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Features of the week

Lots to report here, including some additional stories on energy and the environment that we promised you earlier in the week. Let's get started.

1. Journalist killings reach record numbers. The Financial Times covers the findings of an International News Safety Institute (INSI) report which shows "the world to be a more dangerous place than ever for journalists."

More than 1,000 media workers died on assignment between 1996-2006, and a very large part of these deaths were no accident. Unfortunately, the INSI report finds that the killing of journalists is, in large part, a "virtually risk-free" activity. This is due to the fact that many of their killers go unnoticed and unprosecuted.

The full INSI report, "Killing The Messenger", is available for download in PDF format.

2. "Politics and the English Language". An interesting article from the San Francisco Chronicle on the degredation of language and the resulting impact on our view of reality.

Thanks to the Dines Letter for recently highlighting this article.

3. Who wants to be a billionaire? Forbes is out with their latest list of "The World's Billionaires". Forbes counted 946 billionaires in their list, including 178 newcomers to the billionaire club.

It's becoming increasingly apparent that, like joining the swelling ranks of millionaires worldwide, being a billionaire does not represent everything that it used to.

4. Financial Times on, "The rise of sopisticated indices". This article highlights some of the indices tracking volatility and credit derivatives, many of whose names have appeared in the news lately thanks to the recent action in the financial markets.

5. From Bloomberg, "FBI Exceeded Authority in Getting Data, Report Says".

The FBI violated the privacy of U.S. citizens when investigators illegally gathered information using expanded powers granted under the USA Patriot Act, a government report said.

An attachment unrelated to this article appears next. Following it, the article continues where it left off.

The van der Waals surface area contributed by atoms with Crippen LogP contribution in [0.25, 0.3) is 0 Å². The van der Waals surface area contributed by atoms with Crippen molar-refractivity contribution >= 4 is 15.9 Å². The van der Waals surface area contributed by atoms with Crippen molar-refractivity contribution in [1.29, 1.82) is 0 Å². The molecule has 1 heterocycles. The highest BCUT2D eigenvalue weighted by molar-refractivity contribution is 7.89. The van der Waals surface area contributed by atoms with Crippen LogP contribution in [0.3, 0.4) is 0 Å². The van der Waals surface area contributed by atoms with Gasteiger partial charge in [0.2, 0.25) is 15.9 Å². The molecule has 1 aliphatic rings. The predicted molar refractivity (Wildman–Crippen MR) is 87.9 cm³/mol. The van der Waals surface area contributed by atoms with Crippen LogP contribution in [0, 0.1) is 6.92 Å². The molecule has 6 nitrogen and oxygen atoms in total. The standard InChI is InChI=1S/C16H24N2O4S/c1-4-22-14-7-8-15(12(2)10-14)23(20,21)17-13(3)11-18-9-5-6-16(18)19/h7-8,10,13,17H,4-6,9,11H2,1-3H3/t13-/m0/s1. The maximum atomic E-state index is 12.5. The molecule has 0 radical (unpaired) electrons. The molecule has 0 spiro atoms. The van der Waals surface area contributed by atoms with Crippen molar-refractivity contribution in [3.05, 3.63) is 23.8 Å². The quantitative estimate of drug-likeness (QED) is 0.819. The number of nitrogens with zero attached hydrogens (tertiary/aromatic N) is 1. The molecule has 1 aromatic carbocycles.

Gosh, what a shocker. Read on for more.

6. Over at The Energy Blog, Jim and the gang are discussing the rising costs of developing Canadian oil sands projects.

This is an issue we covered last fall in, "Oil sands: questions over rising costs".

Although many Americans are counting on the oil sands as a future energy source from a dependable and politically-friendly nation, rising costs and environmental impacts (not to mention high energy use in extracting and refining the product) seem likely to hobble some of the more optimistic production forecasts.

7. "How green is nuclear power?". That's the question posed by The Christian Science Monitor in their recent report on energy and the environment.

8. I've been hearing more people talk about biobutanol lately. So what is it exactly? Well, as Autoblog Green tells it, biobutanol is a form of butyl alcohol that is made from biomass and used as an alternative fuel for vehicles.

Is it a better alternative fuel than corn ethanol? Read the above link to find out more and see Green Car Congress for more news on advances in biobutanol production.

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